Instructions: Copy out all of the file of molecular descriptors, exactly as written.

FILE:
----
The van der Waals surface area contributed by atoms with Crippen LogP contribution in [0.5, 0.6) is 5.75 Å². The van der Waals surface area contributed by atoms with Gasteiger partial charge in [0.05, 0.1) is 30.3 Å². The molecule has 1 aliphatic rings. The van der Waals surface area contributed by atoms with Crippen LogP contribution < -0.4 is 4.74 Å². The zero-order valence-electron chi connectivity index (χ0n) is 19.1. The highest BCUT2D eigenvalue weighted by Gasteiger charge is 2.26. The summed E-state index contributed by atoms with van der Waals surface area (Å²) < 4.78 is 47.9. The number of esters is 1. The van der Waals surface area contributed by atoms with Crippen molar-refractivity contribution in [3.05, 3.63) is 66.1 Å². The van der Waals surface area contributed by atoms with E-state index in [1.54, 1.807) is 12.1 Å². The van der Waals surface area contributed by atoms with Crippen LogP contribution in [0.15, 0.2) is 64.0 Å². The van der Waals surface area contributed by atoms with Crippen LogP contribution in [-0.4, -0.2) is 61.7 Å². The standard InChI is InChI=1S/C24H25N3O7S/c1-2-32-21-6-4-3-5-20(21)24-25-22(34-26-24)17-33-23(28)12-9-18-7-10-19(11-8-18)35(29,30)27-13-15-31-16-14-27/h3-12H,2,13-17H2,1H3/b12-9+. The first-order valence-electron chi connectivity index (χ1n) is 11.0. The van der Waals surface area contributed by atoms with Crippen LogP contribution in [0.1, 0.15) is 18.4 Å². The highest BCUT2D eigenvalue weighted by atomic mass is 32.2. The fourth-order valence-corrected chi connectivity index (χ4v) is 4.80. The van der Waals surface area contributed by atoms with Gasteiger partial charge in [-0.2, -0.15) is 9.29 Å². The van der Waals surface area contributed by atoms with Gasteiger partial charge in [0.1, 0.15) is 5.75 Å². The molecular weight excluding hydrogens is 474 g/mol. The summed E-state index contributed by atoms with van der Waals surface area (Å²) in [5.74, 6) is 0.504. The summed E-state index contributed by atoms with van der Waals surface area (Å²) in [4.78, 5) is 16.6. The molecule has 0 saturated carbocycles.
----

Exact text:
The van der Waals surface area contributed by atoms with Crippen LogP contribution in [0.5, 0.6) is 5.75 Å². The van der Waals surface area contributed by atoms with Gasteiger partial charge in [0.05, 0.1) is 30.3 Å². The molecule has 1 aliphatic rings. The van der Waals surface area contributed by atoms with Crippen LogP contribution < -0.4 is 4.74 Å². The zero-order valence-electron chi connectivity index (χ0n) is 19.1. The highest BCUT2D eigenvalue weighted by Gasteiger charge is 2.26. The summed E-state index contributed by atoms with van der Waals surface area (Å²) < 4.78 is 47.9. The number of esters is 1. The van der Waals surface area contributed by atoms with Crippen molar-refractivity contribution in [3.05, 3.63) is 66.1 Å². The van der Waals surface area contributed by atoms with E-state index in [1.54, 1.807) is 12.1 Å². The van der Waals surface area contributed by atoms with Crippen LogP contribution in [0.15, 0.2) is 64.0 Å². The van der Waals surface area contributed by atoms with Crippen LogP contribution in [-0.4, -0.2) is 61.7 Å². The standard InChI is InChI=1S/C24H25N3O7S/c1-2-32-21-6-4-3-5-20(21)24-25-22(34-26-24)17-33-23(28)12-9-18-7-10-19(11-8-18)35(29,30)27-13-15-31-16-14-27/h3-12H,2,13-17H2,1H3/b12-9+. The first-order valence-electron chi connectivity index (χ1n) is 11.0. The van der Waals surface area contributed by atoms with Crippen LogP contribution in [0.1, 0.15) is 18.4 Å². The highest BCUT2D eigenvalue weighted by atomic mass is 32.2. The fourth-order valence-corrected chi connectivity index (χ4v) is 4.80. The van der Waals surface area contributed by atoms with Gasteiger partial charge in [-0.2, -0.15) is 9.29 Å². The van der Waals surface area contributed by atoms with Gasteiger partial charge in [0.1, 0.15) is 5.75 Å². The molecular weight excluding hydrogens is 474 g/mol. The summed E-state index contributed by atoms with van der Waals surface area (Å²) in [5.74, 6) is 0.504. The summed E-state index contributed by atoms with van der Waals surface area (Å²) in [4.78, 5) is 16.6. The molecule has 0 saturated carbocycles.